Benin (114 763 km2) lies between Togo, Burkina Faso, Niger and Nigeria and has 7.4 million inhabitants, a quarter of whom live on the coast.

Benin has been committed to a pluralist democratic system since 1990, and has emerged as a model democracy in a region where such cases are few and far between. Civil liberties are respected, particularly freedom of expression and freedom of the press. In its most recent annual report, the organisation Reporters without Borders ranks Benin 25th out of 167 countries studied and top of the African countries. The presidential election in March 2006, which was won by Dr Boni Yayi, marked a watershed, as it saw the emergence of a new political landscape with the creation of new parties around the President.

On the question of governance, generally speaking, although the regulatory and institutional framework exists there are major problems of implementation. These problems are the result both of a shortage of skilled staff in the public administration and the sense of impunity that prevails there. As a result, corruption is widespread throughout all areas of the public service. Only if there is a strong political will to do so can this phenomenon be beaten; it will require a number of practical measures, such as pressing ahead with the reform of the civil service, increasing the capacity for internal and external control, and a truly independent court system. Following an average annual increase of almost 5 % between 2000 and 2003, the real GDP growth rate slowed down substantially in 2004 (to +3.4%) and 2005 (2.9%). The principal factors which undermine Benin’s economy are a lack of diversification of production, which depends mainly on the cotton sector, and the dependence of the tertiary sector, which accounts for over half of GDP, on the state of trade relations with Nigeria. The cotton sector, which is a source of income for over 2.5 million people and provides the country’s main export, has been in crisis since 2002 as a result of falling production and a slump in the sector as a whole.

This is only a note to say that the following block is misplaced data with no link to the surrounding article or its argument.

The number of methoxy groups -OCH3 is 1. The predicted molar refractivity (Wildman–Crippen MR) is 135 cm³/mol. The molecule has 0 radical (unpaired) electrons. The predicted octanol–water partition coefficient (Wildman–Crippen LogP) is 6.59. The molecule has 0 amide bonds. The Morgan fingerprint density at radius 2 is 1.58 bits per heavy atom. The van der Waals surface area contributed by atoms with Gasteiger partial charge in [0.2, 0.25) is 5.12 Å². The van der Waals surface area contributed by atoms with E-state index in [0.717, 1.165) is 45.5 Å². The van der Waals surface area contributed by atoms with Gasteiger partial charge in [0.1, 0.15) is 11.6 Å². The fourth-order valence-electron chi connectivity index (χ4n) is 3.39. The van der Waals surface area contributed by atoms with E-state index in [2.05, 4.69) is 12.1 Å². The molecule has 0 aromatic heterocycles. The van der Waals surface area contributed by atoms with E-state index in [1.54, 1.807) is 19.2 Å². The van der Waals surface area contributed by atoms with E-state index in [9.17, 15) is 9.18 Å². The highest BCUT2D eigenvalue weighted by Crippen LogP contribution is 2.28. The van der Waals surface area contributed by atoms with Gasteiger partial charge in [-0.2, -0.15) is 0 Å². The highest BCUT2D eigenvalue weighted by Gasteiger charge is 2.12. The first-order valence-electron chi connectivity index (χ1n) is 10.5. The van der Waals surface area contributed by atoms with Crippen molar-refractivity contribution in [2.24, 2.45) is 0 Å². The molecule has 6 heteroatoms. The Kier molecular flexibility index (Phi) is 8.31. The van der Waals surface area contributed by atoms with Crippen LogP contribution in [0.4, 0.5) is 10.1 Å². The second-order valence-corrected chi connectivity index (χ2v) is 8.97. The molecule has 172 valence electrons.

There has been no significant progress on reducing poverty since 2003, and inequalities between the poor have increased. In its 2005 Human Development Report, the United Nations placed Benin 162nd on its list of countries. Benin has slipped five places because of a slowdown in the human development index between 2000 and 2003.

Cooperation between Benin and the European Commission has been marked by continuity between earlier strategies (7th, 8th and 9th EDF) and projects in the road transport and health sectors and macroeconomic budget support. Following the launch of its decentralisation process in 2003, Benin is now embarking on a major transformation of its administrative structure, with the gradual transfer of certain powers to dispersed and decentralised levels. Encouraged by these developments, the lessons learnt from past cooperation and the strategic government guidelines which will be implemented as part of the Growth Poverty Reduction Strategy (GPRS) and the Priority Action Programme (PAP) (2007-2009), the European Commission and the Government of Benin have agreed to structure the 10th EDF cooperation strategy around four elements:

  • joint budgetary support for poverty reduction;
  • local governance and development;
  • infrastructure and regional interconnection;
  • horizontal measures in the fields of competitiveness, social cohesion, the environment and support for civil society.

In accordance with the new EU guidelines on aid effectiveness, budgetary support (whether macroeconomic or sectoral) will be the instrument of choice for implementing the 10th EDF in Benin.

Region / Country
Number of Pages
Electronic copy
Partner Organization
Attachment Size
scanned_bi_csp10_fr.pdf 343.63 KB